Daily Post: Aerial View of Pan Am

Fitchburg, Massachusetts, February 22, 2014.

We could hear a freight dropping downgrade toward Fitchburg on the old Boston & Maine mainline. I was traveling with Rich Reed and Paul Goewey. We had limited time to select a photo location.

Complicating matters, Pan Am’s dispatcher came on the radio and told the train it would be working at Fitchburg Yard.

The implication to this seemingly innocuous instruction was that it might be hours before we saw the train east of the yard. We needed to pick a location west of the yard as it might be our only chance to catch this train.

We drove into Fitchburg, and overtook the slow moving freight. After inspection of a few ground level locations, we decided to try the top of the parking garage near the MBTA station.

This offered a superb elevated view. And we arrived in time to check out several angles, before settling on the southeast corner.

Pan Am Railway's EDPO (East Deerfield to Portland) eases downgrade in downtown Fitchburg. Our vantage point from the top of the parking garage at the railway station offered a superb place to make photos. Canon EOS 7D with 100mm lens.
Pan Am Railway’s EDPO (East Deerfield to Portland) eases downgrade in downtown Fitchburg. Our vantage point from the top of the parking garage at the railway station offered a superb place to make photos. Canon EOS 7D with 100mm lens.

I made a series of photos using my Canon EOS 7D with 100mm telephoto and Lumix LX3. One of my favorite images is the unconventional down-on view of the old SD45-2 (now effectively converted to an SD40-2, having had its 3,600 hp 20-cylinder 645E3 replaced with the 3,000 hp 16 cylinder version of this engine). This angle shows the great length of the locomotive.

Canon EOS 7D with 100mm lens.
Canon EOS 7D with 100mm lens.
A view made with my Lumix LX3 takes in the panorama of downtown Fitchburg, Massachusetts.
A view made with my Lumix LX3 takes in the panorama of downtown Fitchburg, Massachusetts.
I turned the Lumix vertically to make this photo. I didn't get the level perfect, so I made a minor adjustment in post processing (in other words: I cropped the photo.).
I turned the Lumix vertically to make this photo. I didn’t get the level perfect, so I made a minor adjustment in post processing (in other words: I cropped the photo.).
Tight view of Maine Central 507 (a former Canadian National GP40-2L) exposed with my Canon EOS 7D with 100mm lens.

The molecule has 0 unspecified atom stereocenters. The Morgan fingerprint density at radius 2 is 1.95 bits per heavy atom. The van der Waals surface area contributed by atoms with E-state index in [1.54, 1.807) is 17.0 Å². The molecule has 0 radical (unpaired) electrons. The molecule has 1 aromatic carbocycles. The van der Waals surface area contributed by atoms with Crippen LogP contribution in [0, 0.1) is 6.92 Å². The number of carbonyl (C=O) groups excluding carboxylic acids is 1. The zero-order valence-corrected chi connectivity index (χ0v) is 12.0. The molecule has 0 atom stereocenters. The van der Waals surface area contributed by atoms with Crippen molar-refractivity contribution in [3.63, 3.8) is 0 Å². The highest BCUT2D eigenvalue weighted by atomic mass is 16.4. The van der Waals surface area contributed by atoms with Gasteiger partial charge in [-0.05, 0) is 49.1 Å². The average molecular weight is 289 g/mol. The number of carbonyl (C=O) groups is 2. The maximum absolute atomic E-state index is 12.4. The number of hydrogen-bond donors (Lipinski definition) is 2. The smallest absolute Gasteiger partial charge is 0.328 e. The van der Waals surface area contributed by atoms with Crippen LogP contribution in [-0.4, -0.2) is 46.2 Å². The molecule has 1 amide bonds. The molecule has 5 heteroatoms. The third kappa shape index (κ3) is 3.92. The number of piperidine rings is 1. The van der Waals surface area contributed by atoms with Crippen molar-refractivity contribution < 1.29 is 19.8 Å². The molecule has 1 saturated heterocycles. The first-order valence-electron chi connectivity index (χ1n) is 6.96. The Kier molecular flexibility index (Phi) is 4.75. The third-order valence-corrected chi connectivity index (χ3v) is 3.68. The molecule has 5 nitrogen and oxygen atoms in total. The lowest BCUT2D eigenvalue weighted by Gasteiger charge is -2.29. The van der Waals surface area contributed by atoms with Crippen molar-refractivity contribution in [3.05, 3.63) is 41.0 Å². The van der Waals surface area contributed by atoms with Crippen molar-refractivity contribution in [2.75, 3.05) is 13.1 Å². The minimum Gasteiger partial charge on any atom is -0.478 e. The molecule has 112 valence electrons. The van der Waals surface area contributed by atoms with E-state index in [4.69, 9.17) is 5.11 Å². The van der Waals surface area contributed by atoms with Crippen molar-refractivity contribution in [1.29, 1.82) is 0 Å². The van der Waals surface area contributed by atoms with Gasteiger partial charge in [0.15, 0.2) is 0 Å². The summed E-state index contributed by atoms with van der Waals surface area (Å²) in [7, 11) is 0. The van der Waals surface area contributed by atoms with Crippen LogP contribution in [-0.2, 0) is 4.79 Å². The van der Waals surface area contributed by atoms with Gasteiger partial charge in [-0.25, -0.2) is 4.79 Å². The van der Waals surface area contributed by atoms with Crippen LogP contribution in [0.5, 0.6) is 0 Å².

Tight view of Maine Central 507 (a former Canadian National GP40-2L) exposed with my Canon EOS 7D with 100mm lens.
My favorite of the sequence: an unconventional view of Maine Central 614, a locomotive built as an SD45-2, which featured  an unusually long frame. Lumix LX3 photo.
My favorite of the sequence: an unconventional view of Maine Central 614, a locomotive built as an SD45-2, which featured an unusually long frame. Lumix LX3 photo.
From the stairwell in the parking garage looking down on the MBTA station as Pan Am Railway's EDPO trails away. Lumix LX3 photo.
From the stairwell in the parking garage looking down on the MBTA station as Pan Am Railway’s EDPO trails away. Lumix LX3 photo.

We made a wise choice. Not only did Pan Am Railway’s eastward EDPO pick up at Fitchburg yard take more than two hours, but the crew finished before the train could continue east. At 1pm, it was still sitting in the yard.

 Tracking the Light posts new material every morning.

Please spread the word and share Tracking the Light with anyone who may enjoy seeing it!

http://briansolomon.com/trackingthelight/

Enhanced by Zemanta

2 thoughts on “Daily Post: Aerial View of Pan Am”

  1. Good thing you shot that close-up of the 507 when you did… it suffered an electrical fire that destroyed the interior of the cab while idling at Rockingham Jct. last week. It has been towed to the Waterville shops, and we’ll see if it re-emerges…

    1. 30 years ago I learned to take each and every opportunity to photograph locomotives on Boston & Maine/D&H/Maine Central. In 1984, D&H ‘acquired’ (begged, borrowed, leased, bought??) a batch of Conrail U33Bs numbered in the 2900 series. Some of these actually received D&H lettering over faded Conrail blue. I made photos of these in service. They only ran for a couple of months (maybe?)—It was a very short period of time, anyway. But, I’ve had people tell me that these locomotives NEVER ran on Guilford. [Incidentally These shouldn’t be mistaken for the three former Conrail U33Bs that worked lettered for B&M/MEC during the same time.] The lesson: you never know when the locomotive that rolled by, will roll into history!

Comments are closed.